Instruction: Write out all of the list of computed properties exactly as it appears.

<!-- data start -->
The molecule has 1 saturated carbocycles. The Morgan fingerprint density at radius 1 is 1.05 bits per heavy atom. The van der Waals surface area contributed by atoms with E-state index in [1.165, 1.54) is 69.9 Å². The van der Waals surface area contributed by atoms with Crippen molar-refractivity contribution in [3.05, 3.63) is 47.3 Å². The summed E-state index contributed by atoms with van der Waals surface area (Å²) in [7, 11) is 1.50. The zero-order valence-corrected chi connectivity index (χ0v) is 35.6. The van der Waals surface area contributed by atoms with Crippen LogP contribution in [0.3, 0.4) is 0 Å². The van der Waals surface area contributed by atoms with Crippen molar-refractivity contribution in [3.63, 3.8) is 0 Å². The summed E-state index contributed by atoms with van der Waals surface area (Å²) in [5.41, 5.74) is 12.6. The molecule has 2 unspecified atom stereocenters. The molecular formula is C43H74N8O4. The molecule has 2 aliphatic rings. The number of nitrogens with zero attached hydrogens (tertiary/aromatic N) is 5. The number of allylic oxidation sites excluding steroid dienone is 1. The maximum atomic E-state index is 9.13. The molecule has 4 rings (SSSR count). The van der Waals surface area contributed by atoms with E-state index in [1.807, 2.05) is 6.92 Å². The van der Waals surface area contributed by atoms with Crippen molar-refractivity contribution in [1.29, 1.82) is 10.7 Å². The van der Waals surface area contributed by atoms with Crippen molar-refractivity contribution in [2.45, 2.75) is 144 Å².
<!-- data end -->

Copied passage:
The molecule has 1 saturated carbocycles. The Morgan fingerprint density at radius 1 is 1.05 bits per heavy atom. The van der Waals surface area contributed by atoms with E-state index in [1.165, 1.54) is 69.9 Å². The van der Waals surface area contributed by atoms with Crippen molar-refractivity contribution in [3.05, 3.63) is 47.3 Å². The summed E-state index contributed by atoms with van der Waals surface area (Å²) in [7, 11) is 1.50. The zero-order valence-corrected chi connectivity index (χ0v) is 35.6. The van der Waals surface area contributed by atoms with Crippen LogP contribution in [0.3, 0.4) is 0 Å². The van der Waals surface area contributed by atoms with Crippen molar-refractivity contribution in [3.63, 3.8) is 0 Å². The summed E-state index contributed by atoms with van der Waals surface area (Å²) in [5.41, 5.74) is 12.6. The molecule has 2 unspecified atom stereocenters. The molecular formula is C43H74N8O4. The molecule has 2 aliphatic rings. The number of nitrogens with zero attached hydrogens (tertiary/aromatic N) is 5. The number of allylic oxidation sites excluding steroid dienone is 1. The maximum atomic E-state index is 9.13. The molecule has 4 rings (SSSR count). The van der Waals surface area contributed by atoms with E-state index in [1.807, 2.05) is 6.92 Å². The van der Waals surface area contributed by atoms with Crippen molar-refractivity contribution in [1.29, 1.82) is 10.7 Å². The van der Waals surface area contributed by atoms with Crippen molar-refractivity contribution in [2.45, 2.75) is 144 Å².